The criteria used by the U.S. Department of Labor to determine whether an intern is an employee entitled to compensation eased slightly in 2018 but still prevent for-profit employers from using unpaid interns to do the work of paid employees. 

For organizations that don’t have the budget for a paid program or that are just beginning to dip their toes into a formal internship program, there might be other options. 

Schools sometimes fill in where organizations can’t, with grants, scholarships or traditional salaries. This is especially helpful for the nonprofit sector, Jackson says, where discretionary budgets are tight. Her organization brings in 10 to 20 interns each year, depending on available funding. Some are paid by their school, she says.

Building Consensus

To ensure the success of internship programs, HR professionals need to get full buy-in from the rest of their organization. Expectations should be set regarding how interns will fit into the company processes and culture, and to whom they’ll be reporting. 

In addition to providing meaningful work, HR professionals and managers should ensure that the work environment is welcoming and that interns are treated as members of the team, Tucker says. 

A well-managed program with high-quality candidates can easily generate its own companywide buy-in, Scott says.

“For us, it’s really happened organically,” she says. “The interns are so young, they’re so energetic, they’re so enthusiastic, and it’s an exciting time for all of us to be around so many people who are eager to learn. Our interns have been so successful over the years that people are fighting to get interns on their projects because they end up being really great resources.”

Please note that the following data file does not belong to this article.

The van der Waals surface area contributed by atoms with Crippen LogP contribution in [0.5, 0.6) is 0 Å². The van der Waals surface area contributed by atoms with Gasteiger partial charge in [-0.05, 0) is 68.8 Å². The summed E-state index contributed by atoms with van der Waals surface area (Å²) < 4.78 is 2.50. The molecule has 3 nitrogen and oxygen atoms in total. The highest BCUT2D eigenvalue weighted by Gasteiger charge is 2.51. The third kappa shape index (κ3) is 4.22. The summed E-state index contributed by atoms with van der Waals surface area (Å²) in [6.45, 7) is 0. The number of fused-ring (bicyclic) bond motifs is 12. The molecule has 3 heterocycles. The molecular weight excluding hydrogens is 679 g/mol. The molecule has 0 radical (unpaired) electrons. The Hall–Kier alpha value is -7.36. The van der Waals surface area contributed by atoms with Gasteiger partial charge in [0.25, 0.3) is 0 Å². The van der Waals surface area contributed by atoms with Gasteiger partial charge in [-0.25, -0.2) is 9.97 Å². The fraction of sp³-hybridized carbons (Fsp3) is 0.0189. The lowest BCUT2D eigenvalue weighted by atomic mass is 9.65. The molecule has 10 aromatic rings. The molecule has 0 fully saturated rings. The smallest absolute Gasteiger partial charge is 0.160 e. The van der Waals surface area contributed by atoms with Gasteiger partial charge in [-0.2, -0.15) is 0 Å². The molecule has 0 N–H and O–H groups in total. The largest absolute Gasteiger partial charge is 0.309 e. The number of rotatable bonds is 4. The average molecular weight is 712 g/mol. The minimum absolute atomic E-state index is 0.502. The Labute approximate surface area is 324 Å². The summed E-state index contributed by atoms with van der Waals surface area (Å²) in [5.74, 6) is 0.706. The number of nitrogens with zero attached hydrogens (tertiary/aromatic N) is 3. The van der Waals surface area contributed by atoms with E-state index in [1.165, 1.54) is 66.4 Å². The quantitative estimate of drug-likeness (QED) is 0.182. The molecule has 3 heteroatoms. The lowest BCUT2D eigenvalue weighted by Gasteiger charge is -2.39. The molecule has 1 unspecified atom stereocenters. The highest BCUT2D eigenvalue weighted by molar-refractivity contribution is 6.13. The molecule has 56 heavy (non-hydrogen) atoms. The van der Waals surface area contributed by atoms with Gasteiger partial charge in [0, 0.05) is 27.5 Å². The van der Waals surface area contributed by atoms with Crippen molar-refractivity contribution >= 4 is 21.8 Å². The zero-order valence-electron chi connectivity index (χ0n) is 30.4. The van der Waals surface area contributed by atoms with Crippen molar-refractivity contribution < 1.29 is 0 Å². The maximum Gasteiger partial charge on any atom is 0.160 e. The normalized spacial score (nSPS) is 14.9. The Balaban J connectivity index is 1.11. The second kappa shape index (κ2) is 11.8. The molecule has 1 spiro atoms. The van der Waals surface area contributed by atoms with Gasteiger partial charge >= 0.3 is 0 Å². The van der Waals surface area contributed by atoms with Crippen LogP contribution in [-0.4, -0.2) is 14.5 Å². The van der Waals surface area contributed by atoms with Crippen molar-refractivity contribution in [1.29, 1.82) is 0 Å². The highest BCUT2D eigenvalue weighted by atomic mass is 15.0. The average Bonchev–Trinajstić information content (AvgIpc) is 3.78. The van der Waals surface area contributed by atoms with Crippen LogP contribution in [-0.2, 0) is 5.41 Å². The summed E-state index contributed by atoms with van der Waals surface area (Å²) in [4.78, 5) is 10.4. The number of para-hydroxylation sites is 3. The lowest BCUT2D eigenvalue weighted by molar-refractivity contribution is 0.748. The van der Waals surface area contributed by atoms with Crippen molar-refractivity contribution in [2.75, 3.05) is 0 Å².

A positive program reputation is one of the most powerful ways to perpetuate this accepting culture. 

“We have so many interns who have converted to full-time hires and are now leaders within the firm,” Scott says. 

Beyond team buy-in, HR professionals also need to get the support of executives, especially to secure the resources necessary to pull off a successful internship program. 

Organizations shouldn’t create an internship program just for the sake of having one, Mathai says. Instead, make the decision intentional at all levels of the organization.

“The most important factor in designing a program is commitment,” Mathai says. “Start at the top and treat internship programs as if you’re creating a new organization or business unit. Identify purpose, goals and objectives, and define success criteria. Be clear on who the key stakeholders are and what their roles are.” 

Measuring Success

To justify an internship program and keep it running for the long term, HR managers need to prove its worth. This means creating straightforward, consistent measurements of success. 

The metrics must be tailored to the organization and its goals: Is the point to generate new hires or to foster a positive image with candidates on college campuses? If the interns’ experience is the main focus, the feedback from their exit interviews will determine the path forward.

A traditional internship goal for growing companies is conversion rate. West Monroe Partners looks at how many interns are eligible for full-time offers and how many accept those offers. The company has converted 73 percent of its eligible interns to full-time employees over the last two to three years, Scott says.

In Caregiver’s case, Tucker was able to keep all six of her company’s first interns on the payroll as either full-time employees or, for those still finishing up school or unable to commit to a full-time schedule, as contractors.

“As we have assignments or projects, they all want us to call them back,” says Tucker, who says she’s encouraged by the results.